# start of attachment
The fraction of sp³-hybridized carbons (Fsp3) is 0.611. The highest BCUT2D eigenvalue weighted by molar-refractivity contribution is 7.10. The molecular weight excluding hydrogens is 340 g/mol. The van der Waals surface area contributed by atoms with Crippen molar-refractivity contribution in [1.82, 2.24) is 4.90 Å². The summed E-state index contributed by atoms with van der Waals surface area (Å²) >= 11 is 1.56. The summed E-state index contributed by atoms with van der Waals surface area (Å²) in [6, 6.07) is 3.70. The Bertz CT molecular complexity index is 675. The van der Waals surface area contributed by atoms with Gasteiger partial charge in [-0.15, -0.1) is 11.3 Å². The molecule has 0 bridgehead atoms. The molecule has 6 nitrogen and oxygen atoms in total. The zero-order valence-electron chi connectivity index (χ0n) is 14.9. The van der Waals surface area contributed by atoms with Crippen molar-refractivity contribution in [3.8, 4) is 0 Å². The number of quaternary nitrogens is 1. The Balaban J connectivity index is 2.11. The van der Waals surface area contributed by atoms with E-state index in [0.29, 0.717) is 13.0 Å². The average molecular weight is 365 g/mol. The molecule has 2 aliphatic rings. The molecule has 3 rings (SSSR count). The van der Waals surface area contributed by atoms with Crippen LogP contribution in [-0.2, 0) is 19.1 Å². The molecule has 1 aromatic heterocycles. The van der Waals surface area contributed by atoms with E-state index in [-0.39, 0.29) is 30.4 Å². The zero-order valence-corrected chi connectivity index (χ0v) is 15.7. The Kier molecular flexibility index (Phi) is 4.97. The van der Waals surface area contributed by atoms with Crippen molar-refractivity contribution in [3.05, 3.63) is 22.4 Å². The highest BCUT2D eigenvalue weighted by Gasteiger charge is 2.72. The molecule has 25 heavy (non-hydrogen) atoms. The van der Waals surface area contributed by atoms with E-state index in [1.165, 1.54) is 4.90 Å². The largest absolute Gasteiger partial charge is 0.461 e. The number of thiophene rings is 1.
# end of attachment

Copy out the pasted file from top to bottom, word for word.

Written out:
The fraction of sp³-hybridized carbons (Fsp3) is 0.611. The highest BCUT2D eigenvalue weighted by molar-refractivity contribution is 7.10. The molecular weight excluding hydrogens is 340 g/mol. The van der Waals surface area contributed by atoms with Crippen molar-refractivity contribution in [1.82, 2.24) is 4.90 Å². The summed E-state index contributed by atoms with van der Waals surface area (Å²) >= 11 is 1.56. The summed E-state index contributed by atoms with van der Waals surface area (Å²) in [6, 6.07) is 3.70. The Bertz CT molecular complexity index is 675. The van der Waals surface area contributed by atoms with Gasteiger partial charge in [-0.15, -0.1) is 11.3 Å². The molecule has 0 bridgehead atoms. The molecule has 6 nitrogen and oxygen atoms in total. The zero-order valence-electron chi connectivity index (χ0n) is 14.9. The van der Waals surface area contributed by atoms with Crippen molar-refractivity contribution in [3.8, 4) is 0 Å². The number of quaternary nitrogens is 1. The Balaban J connectivity index is 2.11. The van der Waals surface area contributed by atoms with E-state index in [0.29, 0.717) is 13.0 Å². The average molecular weight is 365 g/mol. The molecule has 2 aliphatic rings. The molecule has 3 rings (SSSR count). The van der Waals surface area contributed by atoms with Crippen LogP contribution in [-0.2, 0) is 19.1 Å². The molecule has 1 aromatic heterocycles. The van der Waals surface area contributed by atoms with E-state index in [-0.39, 0.29) is 30.4 Å². The zero-order valence-corrected chi connectivity index (χ0v) is 15.7. The Kier molecular flexibility index (Phi) is 4.97. The van der Waals surface area contributed by atoms with Crippen molar-refractivity contribution in [3.05, 3.63) is 22.4 Å². The highest BCUT2D eigenvalue weighted by Gasteiger charge is 2.72. The molecule has 25 heavy (non-hydrogen) atoms. The van der Waals surface area contributed by atoms with E-state index in [1.165, 1.54) is 4.90 Å². The largest absolute Gasteiger partial charge is 0.461 e. The number of thiophene rings is 1.